Data_Sheet_1_Drivers of Pigeon Pea Consumption Among School-Aged Children in Central Tanzania.zip
Background: Protein energy malnutrition (PEM) and iron deficiencies (ID) are of major public health concern in Tanzania including among school-aged children. PEM and ID in early childhood have serious, long-term consequences because they impede motor, sensory, social and emotional development, growth retardation, poor cognitive development, learning disability of children, lowered resistance to infectious diseases, and reduced physical work capacity. The objective of this study was to elucidate the drivers of pigeon pea consumption among school-aged children in Dodoma district, Central Tanzania. Understanding these drivers would be useful in promoting pigeon pea consumption among school-aged children as one of the strategies to increase dietary protein and iron intake.
Methods: This study was a cross-sectional study in which data were collected using a questionnaire based on a combination of the Theory of Planned Behavior and Health Belief Model. The data were collected from caregivers (n = 138) in four villages in Kongwa district, Dodoma region, Central Tanzania. We used correlations and multiple regressions to assess associations between constructs and identify predictive constructs. Mann–Whitney U tests were used for score comparisons with a significant p-value set at <0.10.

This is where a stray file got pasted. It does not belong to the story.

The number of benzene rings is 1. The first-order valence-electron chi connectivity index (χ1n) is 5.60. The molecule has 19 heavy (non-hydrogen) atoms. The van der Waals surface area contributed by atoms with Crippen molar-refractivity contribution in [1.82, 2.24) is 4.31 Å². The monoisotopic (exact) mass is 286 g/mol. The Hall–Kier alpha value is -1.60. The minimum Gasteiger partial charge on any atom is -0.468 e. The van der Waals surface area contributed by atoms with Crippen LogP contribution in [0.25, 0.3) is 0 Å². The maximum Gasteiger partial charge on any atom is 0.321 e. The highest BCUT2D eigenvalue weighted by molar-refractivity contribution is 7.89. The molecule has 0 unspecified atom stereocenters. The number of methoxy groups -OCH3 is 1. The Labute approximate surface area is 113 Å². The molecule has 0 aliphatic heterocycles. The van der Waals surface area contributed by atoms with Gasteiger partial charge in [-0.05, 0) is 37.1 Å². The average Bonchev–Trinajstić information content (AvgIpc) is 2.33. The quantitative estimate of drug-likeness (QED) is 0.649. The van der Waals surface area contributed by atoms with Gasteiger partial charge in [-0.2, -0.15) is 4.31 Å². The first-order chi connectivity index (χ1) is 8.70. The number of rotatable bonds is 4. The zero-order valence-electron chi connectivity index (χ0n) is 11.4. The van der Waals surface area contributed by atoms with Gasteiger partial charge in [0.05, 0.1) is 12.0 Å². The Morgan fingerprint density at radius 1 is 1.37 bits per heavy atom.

Results: Health value was significantly correlated with health behavior identity (rs = 0.63, p < 0.001) and also significantly predicted health behavior identity (rs = 0.49, p = 0.001). The constructs cues to action and control belief were significantly associated with intention (β = −0.41, p = 0.059 and β = 0.06, p = 0.019 respectively). Finally, we observed that intention was a significant predictor of behavior (β = 1.38, p = 0.001). We also observed a significant negative interaction between perceived barriers and intention to consume pigeon pea (β = −0.04, p = 0.006), indicating that perceived barriers limit intention to consume pigeon pea.
Conclusion and Implication: Our findings indicate that when the caregiver places increased importance on preventing her school-aged child from being iron or protein deficient or indeed anemic (health value), it results in a positive evaluation of the effectiveness of giving pigeon pea to address these nutrient deficiencies. Programs and efforts aimed at promoting pigeon pea consumption should focus on educating caregivers on iron and protein deficiency and the role that pigeon pea could play in addressing these. However, perceived barriers such as pest infestation during storage need to be addressed to increase pigeon pea consumption. The involvement of post-harvest management specialists is therefore crucial. Along with this, increasing productivity and crop management is also crucial to ensure year-round affordable supply of pigeon pea.
- Food Processing
- Food Sciences not elsewhere classified
- Climate Change Processes
- Manufacturing Safety and Quality
- Packaging, Storage and Transportation (excl. Food and Agricultural Products)
- Food Chemistry and Molecular Gastronomy (excl. Wine)
- Food Engineering
- Food Nutritional Balance
- Food Packaging, Preservation and Safety